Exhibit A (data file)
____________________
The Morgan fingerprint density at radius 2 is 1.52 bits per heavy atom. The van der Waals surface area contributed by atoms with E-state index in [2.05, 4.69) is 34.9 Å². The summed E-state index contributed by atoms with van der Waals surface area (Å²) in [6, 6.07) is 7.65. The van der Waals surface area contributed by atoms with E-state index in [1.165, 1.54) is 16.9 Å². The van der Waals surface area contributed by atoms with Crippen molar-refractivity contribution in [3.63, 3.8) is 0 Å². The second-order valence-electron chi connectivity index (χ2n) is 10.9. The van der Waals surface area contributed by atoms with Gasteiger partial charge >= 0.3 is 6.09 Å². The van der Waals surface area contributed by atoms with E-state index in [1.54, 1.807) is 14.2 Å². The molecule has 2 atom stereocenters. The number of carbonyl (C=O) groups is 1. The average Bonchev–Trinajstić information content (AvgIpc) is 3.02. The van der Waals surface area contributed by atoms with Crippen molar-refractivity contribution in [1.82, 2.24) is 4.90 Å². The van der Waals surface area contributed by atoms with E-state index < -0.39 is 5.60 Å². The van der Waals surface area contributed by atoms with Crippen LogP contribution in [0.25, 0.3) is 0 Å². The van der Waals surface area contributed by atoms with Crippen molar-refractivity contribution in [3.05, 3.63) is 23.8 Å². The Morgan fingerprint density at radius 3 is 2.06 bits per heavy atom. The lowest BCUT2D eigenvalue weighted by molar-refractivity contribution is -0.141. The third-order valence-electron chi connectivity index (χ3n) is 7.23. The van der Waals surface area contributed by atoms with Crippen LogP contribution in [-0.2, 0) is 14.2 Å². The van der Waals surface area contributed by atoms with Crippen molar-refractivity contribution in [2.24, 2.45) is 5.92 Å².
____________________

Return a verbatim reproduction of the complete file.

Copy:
The Morgan fingerprint density at radius 2 is 1.52 bits per heavy atom. The van der Waals surface area contributed by atoms with E-state index in [2.05, 4.69) is 34.9 Å². The summed E-state index contributed by atoms with van der Waals surface area (Å²) in [6, 6.07) is 7.65. The van der Waals surface area contributed by atoms with E-state index in [1.165, 1.54) is 16.9 Å². The van der Waals surface area contributed by atoms with Crippen molar-refractivity contribution in [3.63, 3.8) is 0 Å². The second-order valence-electron chi connectivity index (χ2n) is 10.9. The van der Waals surface area contributed by atoms with Gasteiger partial charge >= 0.3 is 6.09 Å². The van der Waals surface area contributed by atoms with E-state index in [1.54, 1.807) is 14.2 Å². The molecule has 2 atom stereocenters. The number of carbonyl (C=O) groups is 1. The average Bonchev–Trinajstić information content (AvgIpc) is 3.02. The van der Waals surface area contributed by atoms with Crippen molar-refractivity contribution in [1.82, 2.24) is 4.90 Å². The van der Waals surface area contributed by atoms with E-state index < -0.39 is 5.60 Å². The van der Waals surface area contributed by atoms with Crippen LogP contribution in [0.25, 0.3) is 0 Å². The van der Waals surface area contributed by atoms with Crippen molar-refractivity contribution in [3.05, 3.63) is 23.8 Å². The Morgan fingerprint density at radius 3 is 2.06 bits per heavy atom. The lowest BCUT2D eigenvalue weighted by molar-refractivity contribution is -0.141. The third-order valence-electron chi connectivity index (χ3n) is 7.23. The van der Waals surface area contributed by atoms with Crippen LogP contribution in [-0.2, 0) is 14.2 Å². The van der Waals surface area contributed by atoms with Crippen molar-refractivity contribution in [2.24, 2.45) is 5.92 Å².